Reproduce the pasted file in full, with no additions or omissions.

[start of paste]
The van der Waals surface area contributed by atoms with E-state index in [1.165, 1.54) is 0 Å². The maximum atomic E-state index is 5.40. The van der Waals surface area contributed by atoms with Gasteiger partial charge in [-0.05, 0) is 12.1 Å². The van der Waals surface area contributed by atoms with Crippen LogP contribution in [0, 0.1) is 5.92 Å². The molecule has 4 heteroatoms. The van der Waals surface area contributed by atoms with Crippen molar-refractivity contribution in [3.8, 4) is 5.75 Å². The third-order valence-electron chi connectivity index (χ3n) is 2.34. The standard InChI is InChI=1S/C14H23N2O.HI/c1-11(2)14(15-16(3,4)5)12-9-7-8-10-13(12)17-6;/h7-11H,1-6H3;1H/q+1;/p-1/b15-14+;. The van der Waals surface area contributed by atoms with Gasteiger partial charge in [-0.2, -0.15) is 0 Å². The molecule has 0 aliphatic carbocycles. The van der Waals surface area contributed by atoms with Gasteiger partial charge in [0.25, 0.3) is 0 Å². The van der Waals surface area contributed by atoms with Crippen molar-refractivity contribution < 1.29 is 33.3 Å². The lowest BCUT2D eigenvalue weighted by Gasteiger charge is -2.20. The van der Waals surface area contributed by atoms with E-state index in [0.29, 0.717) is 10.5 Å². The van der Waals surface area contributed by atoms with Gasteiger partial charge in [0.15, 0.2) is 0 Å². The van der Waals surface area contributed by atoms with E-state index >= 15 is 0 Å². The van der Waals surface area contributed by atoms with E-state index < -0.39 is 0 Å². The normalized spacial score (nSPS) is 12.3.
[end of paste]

The van der Waals surface area contributed by atoms with E-state index in [1.165, 1.54) is 0 Å². The maximum atomic E-state index is 5.40. The van der Waals surface area contributed by atoms with Gasteiger partial charge in [-0.05, 0) is 12.1 Å². The van der Waals surface area contributed by atoms with Crippen LogP contribution in [0, 0.1) is 5.92 Å². The molecule has 4 heteroatoms. The van der Waals surface area contributed by atoms with Crippen molar-refractivity contribution in [3.8, 4) is 5.75 Å². The third-order valence-electron chi connectivity index (χ3n) is 2.34. The standard InChI is InChI=1S/C14H23N2O.HI/c1-11(2)14(15-16(3,4)5)12-9-7-8-10-13(12)17-6;/h7-11H,1-6H3;1H/q+1;/p-1/b15-14+;. The van der Waals surface area contributed by atoms with Gasteiger partial charge in [-0.2, -0.15) is 0 Å². The molecule has 0 aliphatic carbocycles. The van der Waals surface area contributed by atoms with Gasteiger partial charge in [0.25, 0.3) is 0 Å². The van der Waals surface area contributed by atoms with Crippen molar-refractivity contribution < 1.29 is 33.3 Å². The lowest BCUT2D eigenvalue weighted by Gasteiger charge is -2.20. The van der Waals surface area contributed by atoms with E-state index in [0.29, 0.717) is 10.5 Å². The van der Waals surface area contributed by atoms with Gasteiger partial charge in [0.15, 0.2) is 0 Å². The van der Waals surface area contributed by atoms with E-state index >= 15 is 0 Å². The van der Waals surface area contributed by atoms with E-state index < -0.39 is 0 Å². The normalized spacial score (nSPS) is 12.3.